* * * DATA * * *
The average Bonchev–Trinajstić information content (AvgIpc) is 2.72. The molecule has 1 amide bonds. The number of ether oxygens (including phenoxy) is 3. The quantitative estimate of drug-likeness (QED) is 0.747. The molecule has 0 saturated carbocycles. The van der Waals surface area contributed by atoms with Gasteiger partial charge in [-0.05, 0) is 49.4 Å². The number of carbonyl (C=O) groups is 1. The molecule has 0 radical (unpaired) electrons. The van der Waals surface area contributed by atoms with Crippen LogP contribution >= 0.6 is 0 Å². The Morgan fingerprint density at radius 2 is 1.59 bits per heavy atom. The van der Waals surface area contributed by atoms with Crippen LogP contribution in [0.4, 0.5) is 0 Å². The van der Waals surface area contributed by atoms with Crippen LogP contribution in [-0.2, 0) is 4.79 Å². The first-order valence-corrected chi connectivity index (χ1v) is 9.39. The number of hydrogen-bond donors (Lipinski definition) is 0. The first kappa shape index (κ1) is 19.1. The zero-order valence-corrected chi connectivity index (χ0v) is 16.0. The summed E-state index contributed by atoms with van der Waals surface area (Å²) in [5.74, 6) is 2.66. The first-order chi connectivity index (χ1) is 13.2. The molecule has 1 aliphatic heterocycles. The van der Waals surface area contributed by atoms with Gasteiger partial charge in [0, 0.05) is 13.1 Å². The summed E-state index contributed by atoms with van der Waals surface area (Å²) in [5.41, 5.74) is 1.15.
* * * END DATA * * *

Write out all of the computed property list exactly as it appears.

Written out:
The average Bonchev–Trinajstić information content (AvgIpc) is 2.72. The molecule has 1 amide bonds. The number of ether oxygens (including phenoxy) is 3. The quantitative estimate of drug-likeness (QED) is 0.747. The molecule has 0 saturated carbocycles. The van der Waals surface area contributed by atoms with Gasteiger partial charge in [-0.05, 0) is 49.4 Å². The number of carbonyl (C=O) groups is 1. The molecule has 0 radical (unpaired) electrons. The van der Waals surface area contributed by atoms with Crippen LogP contribution >= 0.6 is 0 Å². The Morgan fingerprint density at radius 2 is 1.59 bits per heavy atom. The van der Waals surface area contributed by atoms with Crippen LogP contribution in [0.4, 0.5) is 0 Å². The van der Waals surface area contributed by atoms with Crippen LogP contribution in [-0.2, 0) is 4.79 Å². The first-order valence-corrected chi connectivity index (χ1v) is 9.39. The number of hydrogen-bond donors (Lipinski definition) is 0. The first kappa shape index (κ1) is 19.1. The zero-order valence-corrected chi connectivity index (χ0v) is 16.0. The summed E-state index contributed by atoms with van der Waals surface area (Å²) in [5.74, 6) is 2.66. The first-order chi connectivity index (χ1) is 13.2. The molecule has 1 aliphatic heterocycles. The van der Waals surface area contributed by atoms with Gasteiger partial charge in [0, 0.05) is 13.1 Å². The summed E-state index contributed by atoms with van der Waals surface area (Å²) in [5.41, 5.74) is 1.15.